Out with the old, in with the new.
The old adage never felt more fitting than on the warm September night when the Ultimate Fighting Championship (UFC) rolled into Atlanta, Georgia. For the first time in the state capital's history, the city -- once known for being the home of grown men in tights pretend fighting -- was playing host to UFC 88 and the fight promotion built a card that would ensure the Peach State residents a night to remember.
Indeed it was unforgettable. Not because of the shellacking Nate Marquardt gave Martin Kampmann or even the near-flawless striking display Rich Franklin used to fell Matt Hamill but because of the main event between mixed martial arts (MMA) icon and UFC Hall of Famer Chuck Liddell and The Ultimate Fighter (TUF) 2 winner Rashad Evans.
Evans steps inside the Octagon again tomorrow (Jan. 28) taking on Phil Davis, headlining the company's second offering on Fox -- and its first proper event on the broadcast station -- in a fight that would secure the former champion his second light heavyweight title shot. "Suga" is no stranger to having to win a bout in order to get his chance at gold. He was in the position that night in Atlanta.
And the results were shocking.
Since being dethroned from the 205-pound mountain by Quinton Jackson a little over a year prior, "The Iceman" appeared to have lost a step or two. After being knocked out by "Rampage," he dropped a split decision to Keith Jardine at UFC 76 in what was supposed to be a tune-up fight to get him back into the title picture. Losing to Jackson didn't necessarily make Liddell's stock plummet but the uninspired showing against "The Dean of Mean" gave fans and analysts more than enough reason to pause and reflect on Liddell's future among the light heavyweight elite.
Thankfully for his fans, Liddell finished off 2007 by stepping inside the Octagon opposite Wanderlei Silva, a fight MMA enthusiasts had been clamoring to see for years. "The Iceman," on a two-fight skid stood even with Silva who had also lost his two previous bouts. The cynical thoughts of "too little, too late" gave way to a more apathetic feeling of "why not, maybe it'll be fun" which eventually blossomed into pure and adulterated joy as the fight played out. Over 15 minutes, Liddell and Silva gave fans what could possibly be the greatest fight in the history of the sport and in the end, "The Iceman" stood triumphant. It seemed the deposed king was ready to return to his throne.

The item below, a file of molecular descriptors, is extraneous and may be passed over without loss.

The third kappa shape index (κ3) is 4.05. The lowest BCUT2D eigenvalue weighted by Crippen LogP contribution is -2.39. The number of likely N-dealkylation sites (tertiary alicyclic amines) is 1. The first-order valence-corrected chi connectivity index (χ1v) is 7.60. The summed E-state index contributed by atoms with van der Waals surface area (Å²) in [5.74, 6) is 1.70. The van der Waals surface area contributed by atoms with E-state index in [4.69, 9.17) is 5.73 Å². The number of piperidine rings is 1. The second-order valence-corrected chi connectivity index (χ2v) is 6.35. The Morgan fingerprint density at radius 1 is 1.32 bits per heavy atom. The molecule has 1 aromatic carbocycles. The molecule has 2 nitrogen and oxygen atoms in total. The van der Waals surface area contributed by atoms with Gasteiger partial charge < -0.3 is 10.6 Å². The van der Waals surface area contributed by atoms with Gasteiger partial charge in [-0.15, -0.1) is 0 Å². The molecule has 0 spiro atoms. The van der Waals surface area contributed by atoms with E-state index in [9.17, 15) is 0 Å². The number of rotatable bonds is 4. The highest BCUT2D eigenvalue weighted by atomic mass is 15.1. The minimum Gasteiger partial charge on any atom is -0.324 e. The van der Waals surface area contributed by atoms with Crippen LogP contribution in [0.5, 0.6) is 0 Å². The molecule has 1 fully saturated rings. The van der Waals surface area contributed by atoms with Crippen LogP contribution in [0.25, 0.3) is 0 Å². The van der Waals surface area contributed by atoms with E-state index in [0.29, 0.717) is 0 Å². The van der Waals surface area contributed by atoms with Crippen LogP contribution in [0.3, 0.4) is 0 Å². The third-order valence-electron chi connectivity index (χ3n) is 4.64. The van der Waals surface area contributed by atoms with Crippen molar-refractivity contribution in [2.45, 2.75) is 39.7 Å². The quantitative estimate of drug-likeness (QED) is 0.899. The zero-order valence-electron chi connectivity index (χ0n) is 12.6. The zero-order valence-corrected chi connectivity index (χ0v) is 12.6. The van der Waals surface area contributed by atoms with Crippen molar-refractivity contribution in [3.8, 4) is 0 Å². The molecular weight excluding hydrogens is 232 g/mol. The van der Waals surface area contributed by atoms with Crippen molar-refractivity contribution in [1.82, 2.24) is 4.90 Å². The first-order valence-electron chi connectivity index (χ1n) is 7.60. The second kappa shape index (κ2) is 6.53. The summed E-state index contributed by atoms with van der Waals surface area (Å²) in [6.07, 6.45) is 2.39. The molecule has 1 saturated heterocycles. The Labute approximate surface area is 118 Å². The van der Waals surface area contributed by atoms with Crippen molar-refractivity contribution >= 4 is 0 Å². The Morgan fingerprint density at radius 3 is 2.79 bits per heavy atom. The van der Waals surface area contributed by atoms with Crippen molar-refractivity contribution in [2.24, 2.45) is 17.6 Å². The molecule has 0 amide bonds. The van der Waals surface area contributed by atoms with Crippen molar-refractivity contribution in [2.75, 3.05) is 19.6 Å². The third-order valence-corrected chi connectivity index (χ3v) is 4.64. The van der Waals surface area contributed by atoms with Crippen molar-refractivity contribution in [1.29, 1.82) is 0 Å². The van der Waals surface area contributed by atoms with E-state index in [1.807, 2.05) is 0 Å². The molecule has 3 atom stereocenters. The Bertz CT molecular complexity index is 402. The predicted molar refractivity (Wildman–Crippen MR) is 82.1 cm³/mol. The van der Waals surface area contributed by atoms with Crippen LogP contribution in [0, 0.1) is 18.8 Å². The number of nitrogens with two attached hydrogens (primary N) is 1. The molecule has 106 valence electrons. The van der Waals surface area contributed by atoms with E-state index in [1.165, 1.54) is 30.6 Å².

Evans, since winning the heavyweight tournament during the second season of TUF, had been slowly and steadily climbing the UFC ladder. Two Fight Night co-main events and two wins against fellow TUF alumni Sam Hoger and Stephan Bonnar led to "Suga's" pay-per-view (PPV) debut, an impressive victory over Jason Lambert who had yet to see defeat inside the Octagon. Evans was ready to top the bill.
His first taste at headlining ended as well as he could have hoped. A highlight reel head kick knockout (KO) ended his opponent, Sean Salmon's, night early in the second round and offered a glimpse of the striking prowess "Suga" had at his disposal. He returned to PPV for his next bout, a draw against Tito Ortiz before headlining UFC 78 against Michael Bisping. Since his split decision win over "The Count" that night, Evans hasn't been back to the undercard.